The most recent trend in interviewing developer candidates is the normal phone screen, but with a live window in which you can type and the interviewer can see what you've typed. Something as simple as Skype with a chat window open, or a more complex website like collabedit which gives nice syntax highlighting and auto-indentation, etc. (but not VIM key bindings, grr). I've noticed with this new method the questions are more difficult, closer to standard whiteboard questions than standard phone screen questions where you do not share a code editor. I've also noticed with this new method that I'm suddenly doing much worse on interviews than when they were phone only and/or in person on a whiteboard but I think I've finally figured out why.
Human behavior is complex and determined by lots of factors. All kinds of things can bias your decision making and your performance on tasks like this. I think the specific bug that's being triggered is something called priming.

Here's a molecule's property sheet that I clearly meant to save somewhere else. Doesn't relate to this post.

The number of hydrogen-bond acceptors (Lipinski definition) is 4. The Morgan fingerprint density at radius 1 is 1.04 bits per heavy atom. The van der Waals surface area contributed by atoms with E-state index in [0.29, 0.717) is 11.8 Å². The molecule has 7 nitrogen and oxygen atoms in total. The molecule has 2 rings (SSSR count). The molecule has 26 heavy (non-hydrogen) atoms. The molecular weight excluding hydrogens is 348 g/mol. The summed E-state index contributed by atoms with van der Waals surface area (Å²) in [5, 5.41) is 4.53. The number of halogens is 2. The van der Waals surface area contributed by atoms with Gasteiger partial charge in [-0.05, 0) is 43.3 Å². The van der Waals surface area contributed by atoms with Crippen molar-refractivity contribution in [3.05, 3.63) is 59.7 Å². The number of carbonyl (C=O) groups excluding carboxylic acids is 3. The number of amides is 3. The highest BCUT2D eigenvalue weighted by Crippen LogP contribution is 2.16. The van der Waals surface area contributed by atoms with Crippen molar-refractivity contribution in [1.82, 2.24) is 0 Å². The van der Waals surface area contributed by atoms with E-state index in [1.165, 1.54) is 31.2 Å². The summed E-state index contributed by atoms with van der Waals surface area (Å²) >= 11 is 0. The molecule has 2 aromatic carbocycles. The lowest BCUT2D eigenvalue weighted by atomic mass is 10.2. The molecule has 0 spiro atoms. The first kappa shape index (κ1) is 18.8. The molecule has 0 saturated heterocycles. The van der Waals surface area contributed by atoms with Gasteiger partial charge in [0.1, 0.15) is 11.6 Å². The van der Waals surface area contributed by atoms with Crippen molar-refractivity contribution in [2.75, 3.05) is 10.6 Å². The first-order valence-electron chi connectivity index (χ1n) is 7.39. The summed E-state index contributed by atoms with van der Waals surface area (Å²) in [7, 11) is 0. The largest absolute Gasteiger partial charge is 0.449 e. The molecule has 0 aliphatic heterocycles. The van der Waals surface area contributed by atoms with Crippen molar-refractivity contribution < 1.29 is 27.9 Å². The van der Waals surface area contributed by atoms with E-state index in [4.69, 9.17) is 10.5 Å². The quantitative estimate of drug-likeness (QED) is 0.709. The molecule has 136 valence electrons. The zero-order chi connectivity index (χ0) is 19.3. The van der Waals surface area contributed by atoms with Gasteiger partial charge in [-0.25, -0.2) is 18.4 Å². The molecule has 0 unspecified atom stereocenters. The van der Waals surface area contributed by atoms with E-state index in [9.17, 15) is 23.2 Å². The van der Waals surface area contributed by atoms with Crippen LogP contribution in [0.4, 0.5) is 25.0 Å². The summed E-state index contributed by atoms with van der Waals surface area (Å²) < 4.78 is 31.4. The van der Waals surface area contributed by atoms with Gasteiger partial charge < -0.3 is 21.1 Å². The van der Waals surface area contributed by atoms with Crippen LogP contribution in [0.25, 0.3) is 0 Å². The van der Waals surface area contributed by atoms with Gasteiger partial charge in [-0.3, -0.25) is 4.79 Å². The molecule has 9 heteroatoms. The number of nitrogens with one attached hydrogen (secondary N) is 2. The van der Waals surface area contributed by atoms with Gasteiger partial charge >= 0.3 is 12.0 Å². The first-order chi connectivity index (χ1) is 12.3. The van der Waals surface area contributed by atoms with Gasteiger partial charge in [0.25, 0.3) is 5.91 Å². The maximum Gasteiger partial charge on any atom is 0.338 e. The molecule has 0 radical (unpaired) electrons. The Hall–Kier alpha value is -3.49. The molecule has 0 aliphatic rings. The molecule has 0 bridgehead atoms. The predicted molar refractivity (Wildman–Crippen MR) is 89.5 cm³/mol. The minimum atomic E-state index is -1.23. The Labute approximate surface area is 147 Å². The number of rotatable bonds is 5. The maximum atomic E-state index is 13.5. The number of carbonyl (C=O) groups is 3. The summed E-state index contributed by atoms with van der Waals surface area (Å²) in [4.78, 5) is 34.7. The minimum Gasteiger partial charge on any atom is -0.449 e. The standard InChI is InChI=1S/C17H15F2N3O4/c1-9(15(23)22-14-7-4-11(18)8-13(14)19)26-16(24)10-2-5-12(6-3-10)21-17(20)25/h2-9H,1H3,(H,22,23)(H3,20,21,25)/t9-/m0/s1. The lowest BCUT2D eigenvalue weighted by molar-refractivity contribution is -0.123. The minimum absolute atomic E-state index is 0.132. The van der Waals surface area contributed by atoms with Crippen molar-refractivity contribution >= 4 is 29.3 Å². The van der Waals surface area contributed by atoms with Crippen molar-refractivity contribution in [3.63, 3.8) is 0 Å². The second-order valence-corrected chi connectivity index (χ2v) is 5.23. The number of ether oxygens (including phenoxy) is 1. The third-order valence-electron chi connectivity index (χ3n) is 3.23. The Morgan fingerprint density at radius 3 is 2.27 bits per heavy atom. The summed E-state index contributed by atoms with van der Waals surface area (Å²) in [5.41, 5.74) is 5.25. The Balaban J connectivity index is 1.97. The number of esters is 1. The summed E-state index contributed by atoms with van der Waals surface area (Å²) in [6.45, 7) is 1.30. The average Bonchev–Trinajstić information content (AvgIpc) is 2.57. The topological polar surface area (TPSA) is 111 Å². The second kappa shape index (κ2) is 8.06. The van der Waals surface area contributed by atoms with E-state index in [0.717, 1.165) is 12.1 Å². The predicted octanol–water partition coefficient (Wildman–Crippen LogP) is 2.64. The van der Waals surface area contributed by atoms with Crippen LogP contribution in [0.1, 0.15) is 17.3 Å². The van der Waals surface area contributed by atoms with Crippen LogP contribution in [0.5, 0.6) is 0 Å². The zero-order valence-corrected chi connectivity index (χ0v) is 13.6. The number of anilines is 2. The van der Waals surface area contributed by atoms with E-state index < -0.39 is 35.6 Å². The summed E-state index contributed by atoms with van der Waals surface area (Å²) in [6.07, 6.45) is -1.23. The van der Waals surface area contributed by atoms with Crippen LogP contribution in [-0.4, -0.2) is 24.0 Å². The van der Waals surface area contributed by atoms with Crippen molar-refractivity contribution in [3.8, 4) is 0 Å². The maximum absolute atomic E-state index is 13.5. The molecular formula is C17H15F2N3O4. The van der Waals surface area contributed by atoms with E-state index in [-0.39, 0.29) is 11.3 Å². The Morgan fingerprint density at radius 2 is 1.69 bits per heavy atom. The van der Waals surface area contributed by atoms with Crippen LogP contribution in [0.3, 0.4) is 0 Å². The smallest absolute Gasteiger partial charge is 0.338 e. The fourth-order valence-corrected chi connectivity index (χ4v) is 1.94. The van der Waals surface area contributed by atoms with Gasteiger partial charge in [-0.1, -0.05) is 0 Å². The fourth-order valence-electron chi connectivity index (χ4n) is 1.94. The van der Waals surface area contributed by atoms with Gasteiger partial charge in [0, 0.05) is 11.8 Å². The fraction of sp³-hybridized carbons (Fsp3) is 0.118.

Priming is when something (usually unnoticed) in your environment changes your perception and thus your behavior. When psychologists were testing to see if irrelevant details affected our behavior, it turned out they do. The most famous example is that people who are holding hot cups (coffee) have a more favorable opinion of an interview candidate (hey, maybe should ask my phone screeners to grab a cup of coffee before we begin ;)) as compared to those who had no beverage. The exact opposite happens when people are holding cold beverages, they have a more negative view of a candidate.
I think the fact that I'm sitting in front of a computer with a text editor open is affecting the way I think about problems. I type very quickly, and normally when I have my editor up I already know how to solve the problem I'm attempting to solve because I've already white boarded it with a colleague. Basically my instinct in this environment is to code, not think (if that makes sense), and this is hurting me. When I'm at a whiteboard, I know that hand writing out the code is going to be slow and so I want to make sure that what I'm going to be writing out is already the near optimal solution before I start writing. This isn't the case with the text editor open, my unconscious instinct is to start coding something that works quickly, and optimize later.
Hopefully now that I recognize what's happening, I'll be able to override my unconscious instincts and behave more like I'm in front of a white board, because I don't think my request to not code live will go over so well ;)